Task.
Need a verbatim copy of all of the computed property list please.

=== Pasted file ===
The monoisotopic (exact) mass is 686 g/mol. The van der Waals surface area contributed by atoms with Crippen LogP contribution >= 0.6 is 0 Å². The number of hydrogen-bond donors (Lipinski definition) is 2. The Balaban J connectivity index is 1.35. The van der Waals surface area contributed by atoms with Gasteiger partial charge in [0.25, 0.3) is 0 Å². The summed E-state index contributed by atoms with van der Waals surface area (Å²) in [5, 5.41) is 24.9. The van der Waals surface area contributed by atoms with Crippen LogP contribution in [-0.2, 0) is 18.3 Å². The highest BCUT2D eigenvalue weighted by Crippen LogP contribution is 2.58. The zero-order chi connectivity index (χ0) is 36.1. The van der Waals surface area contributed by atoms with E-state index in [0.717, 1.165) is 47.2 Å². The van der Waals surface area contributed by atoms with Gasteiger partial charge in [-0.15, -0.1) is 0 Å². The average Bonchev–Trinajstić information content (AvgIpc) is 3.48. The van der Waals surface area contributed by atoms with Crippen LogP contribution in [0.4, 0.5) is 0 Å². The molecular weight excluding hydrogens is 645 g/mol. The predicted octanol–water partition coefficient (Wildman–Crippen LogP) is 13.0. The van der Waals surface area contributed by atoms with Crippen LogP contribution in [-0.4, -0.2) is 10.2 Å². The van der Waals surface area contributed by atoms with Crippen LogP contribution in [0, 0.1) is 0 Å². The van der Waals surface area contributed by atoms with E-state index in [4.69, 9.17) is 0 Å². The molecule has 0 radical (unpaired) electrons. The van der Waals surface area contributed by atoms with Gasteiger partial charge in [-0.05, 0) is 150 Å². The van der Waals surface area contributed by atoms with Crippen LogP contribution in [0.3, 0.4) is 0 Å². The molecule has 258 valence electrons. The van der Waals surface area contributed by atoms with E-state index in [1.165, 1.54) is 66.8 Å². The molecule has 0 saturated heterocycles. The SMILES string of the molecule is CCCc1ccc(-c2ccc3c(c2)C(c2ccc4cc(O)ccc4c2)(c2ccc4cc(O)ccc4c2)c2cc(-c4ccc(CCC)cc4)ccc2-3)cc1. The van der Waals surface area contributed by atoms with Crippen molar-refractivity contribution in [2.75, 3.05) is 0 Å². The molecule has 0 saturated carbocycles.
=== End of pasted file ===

The monoisotopic (exact) mass is 686 g/mol. The van der Waals surface area contributed by atoms with Crippen LogP contribution >= 0.6 is 0 Å². The number of hydrogen-bond donors (Lipinski definition) is 2. The Balaban J connectivity index is 1.35. The van der Waals surface area contributed by atoms with Gasteiger partial charge in [0.25, 0.3) is 0 Å². The summed E-state index contributed by atoms with van der Waals surface area (Å²) in [5, 5.41) is 24.9. The van der Waals surface area contributed by atoms with Crippen LogP contribution in [-0.2, 0) is 18.3 Å². The highest BCUT2D eigenvalue weighted by Crippen LogP contribution is 2.58. The zero-order chi connectivity index (χ0) is 36.1. The van der Waals surface area contributed by atoms with E-state index in [0.717, 1.165) is 47.2 Å². The van der Waals surface area contributed by atoms with Gasteiger partial charge in [-0.15, -0.1) is 0 Å². The average Bonchev–Trinajstić information content (AvgIpc) is 3.48. The van der Waals surface area contributed by atoms with Crippen LogP contribution in [0.4, 0.5) is 0 Å². The molecular weight excluding hydrogens is 645 g/mol. The predicted octanol–water partition coefficient (Wildman–Crippen LogP) is 13.0. The van der Waals surface area contributed by atoms with Crippen LogP contribution in [-0.4, -0.2) is 10.2 Å². The van der Waals surface area contributed by atoms with Crippen LogP contribution in [0, 0.1) is 0 Å². The van der Waals surface area contributed by atoms with E-state index in [4.69, 9.17) is 0 Å². The molecule has 0 radical (unpaired) electrons. The van der Waals surface area contributed by atoms with Gasteiger partial charge in [-0.05, 0) is 150 Å². The van der Waals surface area contributed by atoms with Crippen LogP contribution in [0.3, 0.4) is 0 Å². The molecule has 258 valence electrons. The van der Waals surface area contributed by atoms with E-state index in [1.165, 1.54) is 66.8 Å². The molecule has 0 saturated heterocycles. The SMILES string of the molecule is CCCc1ccc(-c2ccc3c(c2)C(c2ccc4cc(O)ccc4c2)(c2ccc4cc(O)ccc4c2)c2cc(-c4ccc(CCC)cc4)ccc2-3)cc1. The van der Waals surface area contributed by atoms with Crippen molar-refractivity contribution in [2.75, 3.05) is 0 Å². The molecule has 0 saturated carbocycles.